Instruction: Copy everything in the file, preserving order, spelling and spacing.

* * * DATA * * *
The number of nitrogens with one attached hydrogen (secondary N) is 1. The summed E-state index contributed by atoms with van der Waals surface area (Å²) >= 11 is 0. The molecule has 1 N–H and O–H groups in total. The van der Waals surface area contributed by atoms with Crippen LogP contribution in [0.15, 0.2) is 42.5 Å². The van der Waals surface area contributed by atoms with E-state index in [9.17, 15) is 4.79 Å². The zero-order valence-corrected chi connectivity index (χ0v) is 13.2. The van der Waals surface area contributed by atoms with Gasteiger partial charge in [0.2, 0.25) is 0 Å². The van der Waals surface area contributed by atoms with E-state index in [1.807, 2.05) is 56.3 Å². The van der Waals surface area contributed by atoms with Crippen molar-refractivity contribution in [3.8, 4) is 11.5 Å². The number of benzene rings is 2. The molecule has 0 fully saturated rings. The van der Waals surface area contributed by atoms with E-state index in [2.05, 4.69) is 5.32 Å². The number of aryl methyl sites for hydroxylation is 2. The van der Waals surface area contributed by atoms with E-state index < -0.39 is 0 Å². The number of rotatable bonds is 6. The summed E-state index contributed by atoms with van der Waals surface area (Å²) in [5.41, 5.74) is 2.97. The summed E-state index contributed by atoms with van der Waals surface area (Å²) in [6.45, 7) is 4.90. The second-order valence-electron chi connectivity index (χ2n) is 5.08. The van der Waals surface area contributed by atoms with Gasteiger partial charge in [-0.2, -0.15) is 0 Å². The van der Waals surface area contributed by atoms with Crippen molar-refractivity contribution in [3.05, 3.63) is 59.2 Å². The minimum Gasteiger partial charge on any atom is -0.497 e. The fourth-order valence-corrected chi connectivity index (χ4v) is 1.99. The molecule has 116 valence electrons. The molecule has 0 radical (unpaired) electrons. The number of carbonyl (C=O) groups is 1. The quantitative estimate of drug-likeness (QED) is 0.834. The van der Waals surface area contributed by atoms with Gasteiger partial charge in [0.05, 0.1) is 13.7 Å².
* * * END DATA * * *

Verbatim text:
The number of nitrogens with one attached hydrogen (secondary N) is 1. The summed E-state index contributed by atoms with van der Waals surface area (Å²) >= 11 is 0. The molecule has 1 N–H and O–H groups in total. The van der Waals surface area contributed by atoms with Crippen LogP contribution in [0.15, 0.2) is 42.5 Å². The van der Waals surface area contributed by atoms with E-state index in [9.17, 15) is 4.79 Å². The zero-order valence-corrected chi connectivity index (χ0v) is 13.2. The van der Waals surface area contributed by atoms with Gasteiger partial charge in [0.2, 0.25) is 0 Å². The van der Waals surface area contributed by atoms with E-state index in [1.807, 2.05) is 56.3 Å². The van der Waals surface area contributed by atoms with Crippen molar-refractivity contribution in [3.8, 4) is 11.5 Å². The number of benzene rings is 2. The molecule has 0 fully saturated rings. The van der Waals surface area contributed by atoms with E-state index in [2.05, 4.69) is 5.32 Å². The number of aryl methyl sites for hydroxylation is 2. The van der Waals surface area contributed by atoms with E-state index < -0.39 is 0 Å². The number of rotatable bonds is 6. The summed E-state index contributed by atoms with van der Waals surface area (Å²) in [5.41, 5.74) is 2.97. The summed E-state index contributed by atoms with van der Waals surface area (Å²) in [6.45, 7) is 4.90. The second-order valence-electron chi connectivity index (χ2n) is 5.08. The van der Waals surface area contributed by atoms with Gasteiger partial charge in [-0.2, -0.15) is 0 Å². The van der Waals surface area contributed by atoms with Crippen molar-refractivity contribution in [3.05, 3.63) is 59.2 Å². The minimum Gasteiger partial charge on any atom is -0.497 e. The fourth-order valence-corrected chi connectivity index (χ4v) is 1.99. The molecule has 116 valence electrons. The molecule has 0 radical (unpaired) electrons. The number of carbonyl (C=O) groups is 1. The quantitative estimate of drug-likeness (QED) is 0.834. The van der Waals surface area contributed by atoms with Gasteiger partial charge in [0.05, 0.1) is 13.7 Å².